In November 1760 two French astronomers set out from Paris to view the transit of Venus from far-flung destinations: thirty-eight-year-old Jean-Baptiste Chappe d’Auteroche began his 4,000-mile journey to Tobolsk in Siberia and forty-eight-year-old Alexandre-Gui Pingré to Rodrigues, a small island in the Indian Ocean not far from Mauritius.
Both were regarded as ‘worthy’ of the honour and the ‘perfect’ candidates for the appointment – or so at least the members of the Académie des Sciences thought. They were certainly brilliant astronomers, but also corpulent and middle-aged – not exactly the epitome of dashing adventurers but they were ready to face the dangers of the long voyages.
Pingré, however, had some second thoughts on the evening before of his departure. The appointment had first ‘extremely flattered’ him, but now his friends’ warnings began to trouble him. They were ‘the first to be frightened about his fate’, Pingré noted in his diary, and therefore tried to convince him that his life was in danger. Suddenly he saw the voyage through different eyes: instead of fame and honour, death and disease might loom. With the whole of Europe in the midst of the Seven Years War, Pingré was risking ‘my liberty, my health, and even my life’.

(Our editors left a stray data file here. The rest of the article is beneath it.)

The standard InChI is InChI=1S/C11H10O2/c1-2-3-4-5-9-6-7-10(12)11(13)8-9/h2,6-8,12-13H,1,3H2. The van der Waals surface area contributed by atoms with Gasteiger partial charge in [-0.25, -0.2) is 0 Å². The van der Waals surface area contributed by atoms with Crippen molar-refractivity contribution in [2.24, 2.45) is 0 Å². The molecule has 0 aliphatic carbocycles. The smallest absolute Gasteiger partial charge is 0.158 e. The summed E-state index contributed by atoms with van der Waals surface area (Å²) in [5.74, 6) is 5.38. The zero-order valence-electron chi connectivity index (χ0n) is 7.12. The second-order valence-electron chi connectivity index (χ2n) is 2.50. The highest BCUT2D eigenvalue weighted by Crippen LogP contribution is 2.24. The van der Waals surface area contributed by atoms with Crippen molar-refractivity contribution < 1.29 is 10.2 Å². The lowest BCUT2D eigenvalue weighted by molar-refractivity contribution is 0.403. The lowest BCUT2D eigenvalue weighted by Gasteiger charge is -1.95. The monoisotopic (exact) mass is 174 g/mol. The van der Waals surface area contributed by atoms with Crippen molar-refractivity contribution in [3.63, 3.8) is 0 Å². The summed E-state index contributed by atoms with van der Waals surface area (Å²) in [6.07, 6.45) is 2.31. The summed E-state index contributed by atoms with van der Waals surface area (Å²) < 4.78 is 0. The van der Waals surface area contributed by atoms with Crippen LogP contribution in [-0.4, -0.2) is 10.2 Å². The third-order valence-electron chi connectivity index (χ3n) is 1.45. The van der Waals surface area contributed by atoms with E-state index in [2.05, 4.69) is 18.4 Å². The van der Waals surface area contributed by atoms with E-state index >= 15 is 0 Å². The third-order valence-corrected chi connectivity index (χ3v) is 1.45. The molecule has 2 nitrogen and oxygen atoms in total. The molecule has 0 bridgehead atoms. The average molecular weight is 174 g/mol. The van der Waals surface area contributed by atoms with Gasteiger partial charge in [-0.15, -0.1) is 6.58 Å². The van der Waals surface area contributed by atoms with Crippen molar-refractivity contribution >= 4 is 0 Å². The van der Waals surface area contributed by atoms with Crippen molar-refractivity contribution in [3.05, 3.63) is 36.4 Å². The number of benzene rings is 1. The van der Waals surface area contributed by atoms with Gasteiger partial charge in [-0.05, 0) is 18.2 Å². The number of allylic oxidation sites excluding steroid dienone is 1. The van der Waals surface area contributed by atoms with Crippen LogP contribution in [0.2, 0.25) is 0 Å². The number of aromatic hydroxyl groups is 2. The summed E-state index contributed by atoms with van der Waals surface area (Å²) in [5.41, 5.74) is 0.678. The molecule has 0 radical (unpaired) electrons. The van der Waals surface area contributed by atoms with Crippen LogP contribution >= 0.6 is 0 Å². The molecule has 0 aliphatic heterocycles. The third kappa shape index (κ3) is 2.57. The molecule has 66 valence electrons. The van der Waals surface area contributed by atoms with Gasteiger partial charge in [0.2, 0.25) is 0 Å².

Despite his worries, Pingré left Paris to catch a boat from Lorient – the headquarters of the Compagnie des Indes – on the coast of Brittany, while Chappe made his way across Europe. From the beginning their journeys were riddled with problems. Only a week after Chappe had departed from Paris, his carriage was already beyond repair. He had to purchase a new one as well as replace his thermometers and barometers which had been damaged in accidents – though luckily his telescopes emerged intact. Meanwhile Pingré was stuck in Lorient where the local agents of the Compagnie complained that he had brought a rather excessive amount of luggage. Outraged, Pingré argued that 700 to 800 pounds of luggage was nothing unusual for an astronomer – they were certainly not travelling lightly.